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Re: [z_scale] Turnout design

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  • bjkronen@aol.com
    ... To those trying to save us from Marklin turnouts: I hate to mention my past life in that larger scale, but N scale turnouts have in fact become pretty
    Message 1 of 3 , Mar 3, 2001
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      Hi all:

      > Maybe you should try to come up with a "live frog" design,

      To those trying to save us from Marklin turnouts:

      I hate to mention my past life in that "larger" scale, but N scale turnouts
      have in fact become pretty good in the last few years. Before re-inventing
      success though a lot of trial and error, it might be worthwhile to stop by a
      hobby shop and open up a few boxes of N turnouts and see what really works
      there. And I don't mean Atlas. Yes, a live frog design may be more
      difficult electrically to wire up, but gee, they work. And yes, you may have
      to use some styrene 0.010 shim stock on the guard rails to finish the turnout
      when you get home. But most of the nasty design stuff is done for you.

      The other option is to visit Garth's turf....on the Nn3 websites and lists.
      Those folks have identified and produced some really nice turnouts with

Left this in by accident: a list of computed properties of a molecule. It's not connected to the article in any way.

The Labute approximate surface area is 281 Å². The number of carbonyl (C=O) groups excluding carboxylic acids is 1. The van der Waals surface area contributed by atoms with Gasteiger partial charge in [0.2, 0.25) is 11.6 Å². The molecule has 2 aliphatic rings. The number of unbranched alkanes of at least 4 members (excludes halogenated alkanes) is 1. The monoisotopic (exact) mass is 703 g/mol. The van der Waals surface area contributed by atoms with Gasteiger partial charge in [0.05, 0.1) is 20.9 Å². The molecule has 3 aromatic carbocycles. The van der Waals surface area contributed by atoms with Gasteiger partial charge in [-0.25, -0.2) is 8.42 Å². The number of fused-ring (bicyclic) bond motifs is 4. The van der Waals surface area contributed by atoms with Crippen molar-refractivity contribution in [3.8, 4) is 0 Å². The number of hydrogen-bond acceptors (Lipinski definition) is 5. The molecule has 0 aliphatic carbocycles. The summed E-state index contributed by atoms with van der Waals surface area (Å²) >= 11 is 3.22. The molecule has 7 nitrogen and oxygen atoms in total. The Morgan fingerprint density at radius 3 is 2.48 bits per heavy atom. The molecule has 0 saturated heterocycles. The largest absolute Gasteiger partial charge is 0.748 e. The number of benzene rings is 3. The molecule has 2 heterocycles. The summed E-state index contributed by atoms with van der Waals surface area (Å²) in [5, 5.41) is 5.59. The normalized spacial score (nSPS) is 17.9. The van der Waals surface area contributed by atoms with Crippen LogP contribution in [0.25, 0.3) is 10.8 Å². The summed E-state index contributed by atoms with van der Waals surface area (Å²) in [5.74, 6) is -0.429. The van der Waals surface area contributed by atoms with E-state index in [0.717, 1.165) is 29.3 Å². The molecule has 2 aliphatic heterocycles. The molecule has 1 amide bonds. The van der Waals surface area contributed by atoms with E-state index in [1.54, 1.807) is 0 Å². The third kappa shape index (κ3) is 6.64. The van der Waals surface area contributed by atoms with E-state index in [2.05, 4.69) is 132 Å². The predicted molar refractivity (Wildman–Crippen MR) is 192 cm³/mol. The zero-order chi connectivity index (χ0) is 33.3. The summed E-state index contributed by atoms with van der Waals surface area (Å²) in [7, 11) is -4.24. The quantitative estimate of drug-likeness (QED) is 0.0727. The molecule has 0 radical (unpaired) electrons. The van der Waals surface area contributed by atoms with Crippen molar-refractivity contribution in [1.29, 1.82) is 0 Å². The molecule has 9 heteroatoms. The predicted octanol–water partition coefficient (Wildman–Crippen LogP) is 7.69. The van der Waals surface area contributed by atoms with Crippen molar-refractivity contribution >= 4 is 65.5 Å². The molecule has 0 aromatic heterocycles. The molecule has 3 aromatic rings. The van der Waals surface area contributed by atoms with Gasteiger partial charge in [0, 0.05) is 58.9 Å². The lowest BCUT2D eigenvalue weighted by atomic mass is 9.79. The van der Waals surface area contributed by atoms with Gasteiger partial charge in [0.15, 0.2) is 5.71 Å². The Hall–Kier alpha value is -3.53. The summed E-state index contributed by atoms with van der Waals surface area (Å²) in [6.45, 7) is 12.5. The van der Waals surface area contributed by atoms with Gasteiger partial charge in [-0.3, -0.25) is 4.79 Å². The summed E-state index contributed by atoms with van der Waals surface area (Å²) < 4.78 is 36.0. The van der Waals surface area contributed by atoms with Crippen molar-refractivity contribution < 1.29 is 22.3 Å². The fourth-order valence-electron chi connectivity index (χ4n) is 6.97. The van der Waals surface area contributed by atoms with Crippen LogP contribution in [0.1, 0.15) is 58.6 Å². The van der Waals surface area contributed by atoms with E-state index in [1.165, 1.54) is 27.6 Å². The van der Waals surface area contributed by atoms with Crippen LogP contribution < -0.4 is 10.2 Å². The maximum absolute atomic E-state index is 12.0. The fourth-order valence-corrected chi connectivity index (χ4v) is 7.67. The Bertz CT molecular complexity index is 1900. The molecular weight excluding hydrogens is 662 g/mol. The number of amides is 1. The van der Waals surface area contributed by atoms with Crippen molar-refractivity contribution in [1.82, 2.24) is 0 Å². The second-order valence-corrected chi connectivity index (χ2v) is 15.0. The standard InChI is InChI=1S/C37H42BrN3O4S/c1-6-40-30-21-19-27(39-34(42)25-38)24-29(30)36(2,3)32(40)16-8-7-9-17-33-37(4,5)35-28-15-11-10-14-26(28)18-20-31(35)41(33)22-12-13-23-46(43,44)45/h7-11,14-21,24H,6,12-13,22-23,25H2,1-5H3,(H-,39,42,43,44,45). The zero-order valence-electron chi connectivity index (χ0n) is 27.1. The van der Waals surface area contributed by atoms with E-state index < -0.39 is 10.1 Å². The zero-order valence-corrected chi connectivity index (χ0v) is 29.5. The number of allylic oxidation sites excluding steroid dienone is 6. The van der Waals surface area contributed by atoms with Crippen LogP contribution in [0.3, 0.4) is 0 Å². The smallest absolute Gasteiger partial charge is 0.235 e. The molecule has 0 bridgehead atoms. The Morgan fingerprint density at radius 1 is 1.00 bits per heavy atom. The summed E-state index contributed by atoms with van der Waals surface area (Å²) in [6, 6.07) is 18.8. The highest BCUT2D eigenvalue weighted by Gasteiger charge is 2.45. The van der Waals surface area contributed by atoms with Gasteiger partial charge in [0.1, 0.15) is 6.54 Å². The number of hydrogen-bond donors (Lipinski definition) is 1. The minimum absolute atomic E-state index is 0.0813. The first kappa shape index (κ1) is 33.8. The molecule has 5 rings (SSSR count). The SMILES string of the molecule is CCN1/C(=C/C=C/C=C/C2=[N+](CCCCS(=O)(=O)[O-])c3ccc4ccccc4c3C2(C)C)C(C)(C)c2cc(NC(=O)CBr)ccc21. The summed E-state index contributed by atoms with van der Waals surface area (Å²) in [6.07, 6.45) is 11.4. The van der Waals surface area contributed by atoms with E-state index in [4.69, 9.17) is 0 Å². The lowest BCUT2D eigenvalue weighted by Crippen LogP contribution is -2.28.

simple bent/filed rail stock and PC ties. No hinged rail points. Live
      frogs. Even jigs. Again, all the years of work that has gone into their
      turnouts should not be ignored.

      Unless you have a LOT of spare time.

      Keep in mind, once you build the perfect turnout, you will find that you will
      have to fix the gauge of all your wheels on your train in order to use it. A
      good part of the problem is not just the turnout, its the wheel gauge, too.
      Mass production only gets them somewhere between N (1:160) scale and Ty
      (1:400) scale spacing. But "close" only counts in horseshoes and hand
      grenades.

      And if any of the plastic and/or etched brass after-market manufacturers are
      listening, we CERTAINLY NEED a rerailer in Z scale that looks like a grade
      crossing. <grin>

      Just some idle thoughts.

      Bill Kronenberger
      Houston
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